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Article by Luís M.A. Bettencourt, The Origins of Scaling in Cities Published in the June 21st, 2013 issue of Science |
Bettencourt's work as described in the article consists of three parts: 1. Statistical derivations of relationships of cities' characteristics as a function of city scale, 2. Simple modeling to derive such relationships, 3. More sophisticated modeling of such relationships.
The first part is not without its element of theoretical analysis. For example the choice of the variable to represent scale is very implortant. Bettencourt chose population.
There is also the matter of choosing exact definitions for the empirical characteristics unnder consideration and then putting together the data from disparate source into a consistent form.
The type of relationship Bettencourt was seeking for a characteristic Y is of the form Y=Y_{0}N^{α}, where N is population and Y_{0} and α are parameters. Here are two examples of scale relationship that Bettencourt found.
In these graphs the heavy black lines represent relationships with exponents of unity.
In other fields an exponent like α is the ratio of small integers. For example, in the relationship between the body strength S and body weight W of an athlete the exponent is 2/3 because weight is proportional to the cube of the scale and strength is proportional to the cross section area of muscles, which is proportional to the square of scale.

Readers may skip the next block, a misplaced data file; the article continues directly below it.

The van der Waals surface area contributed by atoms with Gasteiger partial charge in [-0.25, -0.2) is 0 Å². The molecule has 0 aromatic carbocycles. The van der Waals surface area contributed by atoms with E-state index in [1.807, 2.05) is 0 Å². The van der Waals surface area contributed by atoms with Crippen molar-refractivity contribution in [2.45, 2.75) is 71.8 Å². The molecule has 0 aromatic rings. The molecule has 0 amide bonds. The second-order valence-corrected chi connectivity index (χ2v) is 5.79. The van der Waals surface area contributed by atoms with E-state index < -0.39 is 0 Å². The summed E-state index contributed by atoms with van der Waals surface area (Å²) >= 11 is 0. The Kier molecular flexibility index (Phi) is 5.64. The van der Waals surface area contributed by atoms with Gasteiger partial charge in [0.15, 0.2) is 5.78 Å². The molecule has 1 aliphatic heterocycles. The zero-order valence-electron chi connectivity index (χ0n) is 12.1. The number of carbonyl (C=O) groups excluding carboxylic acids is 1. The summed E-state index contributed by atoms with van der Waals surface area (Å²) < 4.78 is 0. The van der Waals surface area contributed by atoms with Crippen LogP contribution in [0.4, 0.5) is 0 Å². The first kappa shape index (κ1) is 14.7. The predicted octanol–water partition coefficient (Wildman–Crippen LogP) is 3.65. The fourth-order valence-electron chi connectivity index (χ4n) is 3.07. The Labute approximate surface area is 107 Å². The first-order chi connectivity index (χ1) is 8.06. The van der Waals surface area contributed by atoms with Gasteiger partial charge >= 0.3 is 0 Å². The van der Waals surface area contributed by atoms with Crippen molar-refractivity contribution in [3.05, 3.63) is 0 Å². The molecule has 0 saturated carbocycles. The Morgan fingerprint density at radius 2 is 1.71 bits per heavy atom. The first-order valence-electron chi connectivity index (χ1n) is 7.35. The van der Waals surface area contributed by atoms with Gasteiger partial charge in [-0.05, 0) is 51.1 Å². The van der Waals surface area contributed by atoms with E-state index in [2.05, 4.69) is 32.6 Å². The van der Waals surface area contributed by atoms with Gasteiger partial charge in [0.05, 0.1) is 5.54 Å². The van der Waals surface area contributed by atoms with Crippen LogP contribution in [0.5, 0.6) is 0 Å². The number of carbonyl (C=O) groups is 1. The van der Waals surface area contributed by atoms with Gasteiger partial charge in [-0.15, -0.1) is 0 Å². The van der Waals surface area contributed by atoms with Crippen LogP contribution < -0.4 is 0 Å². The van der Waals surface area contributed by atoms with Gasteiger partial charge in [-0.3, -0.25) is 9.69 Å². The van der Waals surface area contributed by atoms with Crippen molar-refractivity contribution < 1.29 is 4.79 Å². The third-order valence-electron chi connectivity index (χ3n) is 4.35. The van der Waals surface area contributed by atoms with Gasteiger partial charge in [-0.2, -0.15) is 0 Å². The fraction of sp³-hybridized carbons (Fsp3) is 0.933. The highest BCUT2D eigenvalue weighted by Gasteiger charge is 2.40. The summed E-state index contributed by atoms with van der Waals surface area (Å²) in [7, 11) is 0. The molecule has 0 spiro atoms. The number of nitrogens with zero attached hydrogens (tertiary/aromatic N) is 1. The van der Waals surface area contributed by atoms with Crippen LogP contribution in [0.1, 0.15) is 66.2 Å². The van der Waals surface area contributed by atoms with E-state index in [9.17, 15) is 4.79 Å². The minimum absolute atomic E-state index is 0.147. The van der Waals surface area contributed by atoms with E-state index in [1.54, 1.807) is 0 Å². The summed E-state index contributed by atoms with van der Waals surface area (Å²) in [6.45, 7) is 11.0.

In the above graphs the lines for an exponent of 7/6 for income and 5/6 for road mileage are shown along with the regression lines. Those lines are essentially the same as the regression lines.
Bettencourt starts the low level modeling with defining F_{>k}^{ij} as the social network interaction of the k-th type of person i with person j. Such interactions depend upon the area of interaction a_{0} and the strength of the k-th type of interaction g_{k}. He then defines the volumee spanned by the interaction as the product of a_{0} and the average length l traveled by people or goods in a city. The other crucial variable is population density N/A, where A is the land area of the city. The third variable is average outcome per interaction and is denoted as g. Therefore an urban characteristic per person, y=Y/N, is given by
where G is ga_{0}l.
One benefit of a city to its residents is income. If y represents per capita income then
On the cost side of the characteristics of a city is the transportation cost T. Bettencourt takes the per capita transportation costs to be proportional to the tranverse distance L in the city. The transverse distance L is proportional to the square root of the land area of the city, A^{½}. Bettencourt then asserts that per capita income and per capita transportation cost must maintain a constant ratio for all city sizes; i.e.,
But y is equal to GN/A and therefore
where a=(G/ε)^{2/3}. The scale relationship of city land area is sublinear.
But generally for any characteristic Y, Y=GN²/A.Therefore substituting A=aN^{2/3} into the expression for Y gives
and hence Y has a superlinear scale relationship with population.
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